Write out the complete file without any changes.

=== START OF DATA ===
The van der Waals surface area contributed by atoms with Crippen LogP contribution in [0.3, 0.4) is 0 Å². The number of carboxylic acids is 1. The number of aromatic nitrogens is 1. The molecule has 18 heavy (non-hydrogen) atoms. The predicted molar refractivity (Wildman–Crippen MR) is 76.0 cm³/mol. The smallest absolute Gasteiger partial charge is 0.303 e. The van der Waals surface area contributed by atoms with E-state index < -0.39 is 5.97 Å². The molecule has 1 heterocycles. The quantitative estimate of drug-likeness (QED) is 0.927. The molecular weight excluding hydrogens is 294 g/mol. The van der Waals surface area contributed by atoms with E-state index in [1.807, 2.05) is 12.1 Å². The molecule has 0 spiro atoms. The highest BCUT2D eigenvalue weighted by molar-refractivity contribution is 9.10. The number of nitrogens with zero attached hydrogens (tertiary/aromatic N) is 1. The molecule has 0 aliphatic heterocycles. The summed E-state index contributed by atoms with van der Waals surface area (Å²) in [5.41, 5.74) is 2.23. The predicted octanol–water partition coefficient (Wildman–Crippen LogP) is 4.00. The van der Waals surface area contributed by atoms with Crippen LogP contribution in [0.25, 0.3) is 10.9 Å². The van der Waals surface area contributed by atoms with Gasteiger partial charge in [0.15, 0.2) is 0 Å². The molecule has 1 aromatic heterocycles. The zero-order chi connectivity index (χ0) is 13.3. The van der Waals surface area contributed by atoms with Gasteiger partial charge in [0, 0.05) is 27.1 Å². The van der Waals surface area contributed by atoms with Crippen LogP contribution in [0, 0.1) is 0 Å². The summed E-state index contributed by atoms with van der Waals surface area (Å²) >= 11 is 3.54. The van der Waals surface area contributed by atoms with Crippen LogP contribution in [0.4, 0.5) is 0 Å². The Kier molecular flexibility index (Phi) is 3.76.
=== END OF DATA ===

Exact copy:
The van der Waals surface area contributed by atoms with Crippen LogP contribution in [0.3, 0.4) is 0 Å². The number of carboxylic acids is 1. The number of aromatic nitrogens is 1. The molecule has 18 heavy (non-hydrogen) atoms. The predicted molar refractivity (Wildman–Crippen MR) is 76.0 cm³/mol. The smallest absolute Gasteiger partial charge is 0.303 e. The van der Waals surface area contributed by atoms with E-state index < -0.39 is 5.97 Å². The molecule has 1 heterocycles. The quantitative estimate of drug-likeness (QED) is 0.927. The molecular weight excluding hydrogens is 294 g/mol. The van der Waals surface area contributed by atoms with E-state index in [1.807, 2.05) is 12.1 Å². The molecule has 0 spiro atoms. The highest BCUT2D eigenvalue weighted by molar-refractivity contribution is 9.10. The number of nitrogens with zero attached hydrogens (tertiary/aromatic N) is 1. The molecule has 0 aliphatic heterocycles. The summed E-state index contributed by atoms with van der Waals surface area (Å²) in [5.41, 5.74) is 2.23. The predicted octanol–water partition coefficient (Wildman–Crippen LogP) is 4.00. The van der Waals surface area contributed by atoms with Crippen LogP contribution in [0.25, 0.3) is 10.9 Å². The van der Waals surface area contributed by atoms with Gasteiger partial charge in [0.15, 0.2) is 0 Å². The molecule has 1 aromatic heterocycles. The zero-order chi connectivity index (χ0) is 13.3. The van der Waals surface area contributed by atoms with Gasteiger partial charge in [0, 0.05) is 27.1 Å². The van der Waals surface area contributed by atoms with Crippen LogP contribution in [0, 0.1) is 0 Å². The summed E-state index contributed by atoms with van der Waals surface area (Å²) >= 11 is 3.54. The van der Waals surface area contributed by atoms with Crippen LogP contribution in [0.4, 0.5) is 0 Å². The Kier molecular flexibility index (Phi) is 3.76.